Onward Across the Atlantic…

Date: Jan. 18, 2017, noon Position: 30 52.58 S, 13 59.62 E

It’s been awhile since our last post, so here’s a quick run-down to get you back up to speed:

My Dad & I are sailing the boat across the Atlantic now, a 7,000 NM voyage to the US Eastern Seaboard. We are currently on passage to St. Helena, 1,700 NM distant from Cape Town, South Africa. Kelsey and Taz have flown ahead to the USA, as we didn’t want to risk having baby #2 in the middle of the ocean! They are back with the Grammys in Minnesota & Taz is reportedly enjoying the snow and being the center of attention.

After Kelsey, Taz, and I made landfall in Richards Bay, South Africa, we picked our way down the treacherous coast, weathering storms in each of the ports we came across–Durban, East London, Port Elizabeth, Mossel Bay, and finally on to Cape Town. Until we post our journals of this leg, be sure to check out our pictures from the safari we took in Hluhlue/Imfolozi game park! Just like being in Jurassic Park… we were blown away by the magnitude of wildlife.

It’s been a very busy last two months sailing down the infamous Agulhas current to Cape Town–it took us almost 4 weeks to accomplish the 850 or so NM in between weather windows, and we spent Christmas at sea, rounding the Cape of Good Hope. In Cape Town we spent several weeks getting Privateer in order for her next major ocean passage across the Atlantic.

Privateer has come so far already this year. Of special note is that during 2016, Privateer has had her bow in 3 oceans: The Pacific (NZ-Vanuatu-Australia), all the way across the South Indian Ocean, and finally into the Atlantic at Cape Agulhas, just before reaching Cape Town. 3 oceans this year, and also across the breadth of the Coral Sea, the Arafura Sea, and the Timor Sea. And all with baby Taz (now over 2 years old!) and baby #2 has crossed the Indian Ocean & into the Atlantic in the womb, feeling every ocean wave. It has been a crowning achievement what we did this year. I am very sad to see Kelsey & Taz go off the boat for the Atlantic crossing–it’s as if one world voyage has come to an end, and another one beginning. If all goes well we should re-unite in about 2.5 months in North America.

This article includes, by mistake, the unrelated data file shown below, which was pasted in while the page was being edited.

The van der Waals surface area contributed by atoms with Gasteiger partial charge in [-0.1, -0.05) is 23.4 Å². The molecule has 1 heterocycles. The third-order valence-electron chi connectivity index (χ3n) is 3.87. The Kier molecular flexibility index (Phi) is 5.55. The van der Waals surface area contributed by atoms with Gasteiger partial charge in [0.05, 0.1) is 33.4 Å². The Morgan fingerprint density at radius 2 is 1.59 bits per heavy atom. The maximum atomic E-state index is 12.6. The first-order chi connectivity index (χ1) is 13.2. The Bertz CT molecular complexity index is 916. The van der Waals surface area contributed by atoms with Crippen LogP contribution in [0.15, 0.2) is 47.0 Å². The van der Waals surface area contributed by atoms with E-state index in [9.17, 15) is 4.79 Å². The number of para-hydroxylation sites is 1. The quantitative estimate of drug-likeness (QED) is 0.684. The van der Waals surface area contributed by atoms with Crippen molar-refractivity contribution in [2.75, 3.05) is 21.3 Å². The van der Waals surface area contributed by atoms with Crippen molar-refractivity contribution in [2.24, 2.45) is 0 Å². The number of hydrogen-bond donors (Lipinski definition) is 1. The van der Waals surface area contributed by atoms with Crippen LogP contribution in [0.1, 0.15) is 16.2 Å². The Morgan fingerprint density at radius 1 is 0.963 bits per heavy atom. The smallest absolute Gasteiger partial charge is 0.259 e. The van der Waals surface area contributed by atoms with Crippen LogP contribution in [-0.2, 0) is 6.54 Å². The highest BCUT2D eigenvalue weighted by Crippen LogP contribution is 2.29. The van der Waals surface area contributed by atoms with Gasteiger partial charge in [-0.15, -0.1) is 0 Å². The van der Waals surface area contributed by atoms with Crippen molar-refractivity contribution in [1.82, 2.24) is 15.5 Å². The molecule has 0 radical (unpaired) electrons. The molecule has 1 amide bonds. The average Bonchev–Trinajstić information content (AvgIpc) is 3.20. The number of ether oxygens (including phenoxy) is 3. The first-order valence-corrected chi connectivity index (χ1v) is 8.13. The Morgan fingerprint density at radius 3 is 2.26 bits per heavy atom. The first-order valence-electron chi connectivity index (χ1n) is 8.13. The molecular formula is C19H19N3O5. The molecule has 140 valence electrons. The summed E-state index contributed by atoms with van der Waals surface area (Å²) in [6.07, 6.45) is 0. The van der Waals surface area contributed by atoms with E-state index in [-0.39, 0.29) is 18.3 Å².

My Dad (whom I will refer to as “Neptune” hereafter) & I departed Cape Town at 1100 hrs on Jan 17 & have been at sea for a few days now, settling into the new rhythms of the Atlantic. The first 24 hours were pretty ideal in light winds & sunny skies. Good old Privateer is all organized and shipshape. The passage from here to St. Helena and onward to the Caribbean is considered one of the most pleasant downwind sails in the world, but the first few days out of Cape Town can be bouncy.

Sure enough, the winds piped up to SE 25, but the seas were much kinder than the cross-swells of the Indian Ocean. We kept a double reef in the Main and are using our same “Indian Ocean sail plan” with the pole out to port, but we’re taking the swells at a much better angle now that we’re sailing off to the NW, & back into the tropics. Yesterday we had covered 124 NM in light winds and our noon-to-noon today shows we’ve covered 164 NM now that we’ve got a decent breeze. Things have tapered off a bit now, and we’re hoping for generally pleasant conditions from here on out, maybe with a bit more high winds tonight. Yesterday was just too bumpy to write, and it takes a few days to readjust to the ocean after sitting in a marina for a few weeks.

Nep and I are on a regular watch schedule now that Taz is no longer the determining factor. It’s nice for me to know exactly when my watch will end! We break the night watch into three 4-hour blocks, and the day into two sets of 6 hours. This gives us 6-hour stretches of sleep during the day, and one night will be sunset/sunrise watches and the next night the “graveyard” watch, from midnight to 0400. It should take us a few weeks to reach our first destination, St. Helena, a tiny dot in the middle of the South Atlantic…

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